St. Barth’s History
When Christopher Columbus happened upon the island in 1493, he named it for his brother Bartolomeo. Remaining inhabited only by Native Indians for another century, St. Barths was first settled in 1648 by French colonists from the nearby island of St. Kitts. In 1651, the island was sold to the Knights of Malta. Five years later, Carib Indians destroyed the settlement killing all the settlers.
In 1763, the island was settled again, this time by French mariners from Normandy and Brittany. This colony succeeded. French buccaneers found the place hospitable, and brightened the economy with vast quantities of plunder taken from Spanish galleons. Monbars the Exterminator, a famous buccaneer of noble French descent, reputedly maintained his headquarters in St. Barths. Gradually the buccaneers became tradesmen, shopkeepers, fishermen, and small farmers. The island was too small, too rocky, and too dry to become part of the sugar economy of the larger islands.
Excluding a brief takeover by the British in 1758, St. Barths remained in French control until 1784, when it was sold to Sweden in exchange for trading rights in the Swedish port of Gothenburg. As a free and neutral port under Swedish rule, St. Barths provided a trade center for the various all sides of the 1700s colonial wars in the Caribbean. Overflowing warehouses surrounded a harbor packed with ships from many nations, and a mercantile tradition was established that has lingered to the present day.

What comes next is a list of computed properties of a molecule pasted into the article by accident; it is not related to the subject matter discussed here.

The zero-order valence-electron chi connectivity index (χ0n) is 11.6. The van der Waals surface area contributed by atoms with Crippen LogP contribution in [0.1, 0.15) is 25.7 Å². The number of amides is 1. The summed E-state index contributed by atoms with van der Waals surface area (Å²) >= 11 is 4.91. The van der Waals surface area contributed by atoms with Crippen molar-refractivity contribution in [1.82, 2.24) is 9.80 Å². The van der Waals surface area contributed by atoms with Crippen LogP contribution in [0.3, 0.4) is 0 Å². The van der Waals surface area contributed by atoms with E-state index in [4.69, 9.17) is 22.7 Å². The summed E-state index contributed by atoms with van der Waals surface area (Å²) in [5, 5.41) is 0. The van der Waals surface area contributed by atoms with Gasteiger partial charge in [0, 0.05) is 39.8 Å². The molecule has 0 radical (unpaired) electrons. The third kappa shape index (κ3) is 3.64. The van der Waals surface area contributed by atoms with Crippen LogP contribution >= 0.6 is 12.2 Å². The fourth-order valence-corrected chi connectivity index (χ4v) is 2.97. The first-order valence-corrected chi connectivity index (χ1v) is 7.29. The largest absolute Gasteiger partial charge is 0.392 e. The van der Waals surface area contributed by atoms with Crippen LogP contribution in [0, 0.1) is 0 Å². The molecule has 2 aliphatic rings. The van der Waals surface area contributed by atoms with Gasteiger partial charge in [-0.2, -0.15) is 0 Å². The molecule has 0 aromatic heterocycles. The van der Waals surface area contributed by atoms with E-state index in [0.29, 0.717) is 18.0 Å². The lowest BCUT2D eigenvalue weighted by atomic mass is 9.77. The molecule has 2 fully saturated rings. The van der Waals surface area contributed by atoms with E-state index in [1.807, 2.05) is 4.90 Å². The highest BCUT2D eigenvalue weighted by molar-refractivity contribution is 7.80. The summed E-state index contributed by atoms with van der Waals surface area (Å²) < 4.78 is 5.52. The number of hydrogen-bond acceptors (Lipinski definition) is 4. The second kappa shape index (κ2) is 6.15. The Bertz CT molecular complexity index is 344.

France repurchased the island in 1878, but the free port status remained, and does to this day, along with portions of Swedish architecture, a cemetery, a few street signs, and the name of the harbor and capital, Gustavia.
In 1946, St. Barths, Martinique and Guadeloupe were given the legal status matching other French Home Departments, which is analogous to American statehood with full citizenship rights, taxes, and laws formulated in Paris.
In 1967, France increased the amount of aid money sent to develop its islands, and has every year since. So during the last twenty years the population of St. Barths has more than doubled. Fewer natives are leaving, and growing number of the French relocate to this island paradise.